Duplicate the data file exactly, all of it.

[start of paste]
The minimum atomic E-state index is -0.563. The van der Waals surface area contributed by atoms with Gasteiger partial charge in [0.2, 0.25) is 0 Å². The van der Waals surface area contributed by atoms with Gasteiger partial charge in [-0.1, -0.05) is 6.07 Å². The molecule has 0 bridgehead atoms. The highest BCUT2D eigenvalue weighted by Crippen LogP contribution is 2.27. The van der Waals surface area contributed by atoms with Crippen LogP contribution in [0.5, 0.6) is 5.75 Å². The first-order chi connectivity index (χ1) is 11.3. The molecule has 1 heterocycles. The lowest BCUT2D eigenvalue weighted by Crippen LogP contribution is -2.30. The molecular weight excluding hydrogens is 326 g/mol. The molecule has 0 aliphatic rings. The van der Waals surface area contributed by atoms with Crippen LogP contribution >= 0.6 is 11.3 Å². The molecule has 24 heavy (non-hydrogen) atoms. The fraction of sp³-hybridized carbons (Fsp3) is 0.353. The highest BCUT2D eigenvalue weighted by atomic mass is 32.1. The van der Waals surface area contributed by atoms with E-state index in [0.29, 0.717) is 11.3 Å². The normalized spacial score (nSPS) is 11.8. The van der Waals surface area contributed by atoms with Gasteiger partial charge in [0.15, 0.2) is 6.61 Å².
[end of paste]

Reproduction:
The minimum atomic E-state index is -0.563. The van der Waals surface area contributed by atoms with Gasteiger partial charge in [0.2, 0.25) is 0 Å². The van der Waals surface area contributed by atoms with Gasteiger partial charge in [-0.1, -0.05) is 6.07 Å². The molecule has 0 bridgehead atoms. The highest BCUT2D eigenvalue weighted by Crippen LogP contribution is 2.27. The van der Waals surface area contributed by atoms with Crippen LogP contribution in [0.5, 0.6) is 5.75 Å². The first-order chi connectivity index (χ1) is 11.3. The molecule has 1 heterocycles. The lowest BCUT2D eigenvalue weighted by Crippen LogP contribution is -2.30. The molecular weight excluding hydrogens is 326 g/mol. The molecule has 0 aliphatic rings. The van der Waals surface area contributed by atoms with Crippen LogP contribution >= 0.6 is 11.3 Å². The molecule has 24 heavy (non-hydrogen) atoms. The fraction of sp³-hybridized carbons (Fsp3) is 0.353. The highest BCUT2D eigenvalue weighted by atomic mass is 32.1. The van der Waals surface area contributed by atoms with E-state index in [0.29, 0.717) is 11.3 Å². The normalized spacial score (nSPS) is 11.8. The van der Waals surface area contributed by atoms with Gasteiger partial charge in [0.15, 0.2) is 6.61 Å².